Al-Hayat reports in Arabic on the emergence of the Sadr Movement as the largest Shiite party within the Shiite fundamentalist coalition, the Iraqi National Alliance. The Free Independent (al-Ahrar) party that represented…
Al-Hayat reports in Arabic on the emergence of the Sadr Movement as the largest Shiite party within the Shiite fundamentalist coalition, the Iraqi National Alliance. The Free Independent (al-Ahrar) party that represented the Sadrists won 38 seats out of the 70 that the INA garnered, making the Islamic Supreme Council of Iraq, the Islamic Virtue Party and other Shiite religious components of the list much smaller and less weighty in the coalition’s deliberations.
No sooner, the article says, than the election tallies began coming in did the government of Prime Minister Nuri al-Maliki begin gradually releasing Sadrist prisoners who had been in Iraqi penitentiaries for years. Al-Hayat’s sources say that in Babil Province, orders were received from the government to release members of the Sadr Movement, in an attempt to mollify that group.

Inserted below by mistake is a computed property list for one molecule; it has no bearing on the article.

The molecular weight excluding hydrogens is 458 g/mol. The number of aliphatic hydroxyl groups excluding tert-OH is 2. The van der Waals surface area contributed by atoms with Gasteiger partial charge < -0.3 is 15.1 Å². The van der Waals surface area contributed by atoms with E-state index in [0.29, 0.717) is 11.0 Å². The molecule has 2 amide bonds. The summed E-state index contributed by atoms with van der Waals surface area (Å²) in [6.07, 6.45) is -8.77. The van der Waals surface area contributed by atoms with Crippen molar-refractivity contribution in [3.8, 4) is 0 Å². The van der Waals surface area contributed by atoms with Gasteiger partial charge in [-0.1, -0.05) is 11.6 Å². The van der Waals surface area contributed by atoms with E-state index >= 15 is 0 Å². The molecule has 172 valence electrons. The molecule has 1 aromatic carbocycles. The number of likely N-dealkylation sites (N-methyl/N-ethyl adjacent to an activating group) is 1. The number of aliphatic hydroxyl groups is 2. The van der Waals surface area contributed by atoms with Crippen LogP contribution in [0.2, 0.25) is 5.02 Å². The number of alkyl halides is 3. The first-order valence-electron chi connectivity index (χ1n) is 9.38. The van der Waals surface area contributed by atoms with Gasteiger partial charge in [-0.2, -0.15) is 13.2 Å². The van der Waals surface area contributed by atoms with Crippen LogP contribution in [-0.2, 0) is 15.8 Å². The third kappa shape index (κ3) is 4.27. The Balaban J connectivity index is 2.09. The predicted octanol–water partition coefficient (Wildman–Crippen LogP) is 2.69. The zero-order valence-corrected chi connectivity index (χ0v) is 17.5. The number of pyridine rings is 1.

Sadrist leader Liqa’ Al-Yasin said that the Sadrists have now become the spinal column of the Iraqi National Alliance. He said that the movement had demonstrated that it had a large public base, and asserted that that base is cultured, aware, and abiding by the principles both of Islamic Law and the Nation. Al-Yasin said that the Sadrists would work for the liberation of Iraq and the realization of national sovereignty. [Translation: they want US troops out of their country tout de suite.] He adds that other goals are to gain the release of prisoners and to take some of the burdens off the shoulders of ordinary citizens. Sadrist leaders said that “the next phase will concentrate on political action to end the Occupation altogether.”
Another Sadrist leader said that the movement has foresworn violence and that they would not take up arms again save in situation of dire necessity.
al-Hayat is also reporting that a couple of days ago representatives of the Sadr Movement and of al-Maliki’s State of Law met in Tehran in an Iranian-backed attempt quickly to form a new Shiite-dominated government. In Iran for the talks were President Jalal Talibani and his Shiite vice president, Adil Abdel Mahdi of the Islamic Supreme Council of Iraq.
This move underlines the way in which Iraq’s election has geopolitical as well as local significance. Also that Iran is sitting pretty while the US prepares to withdraw.
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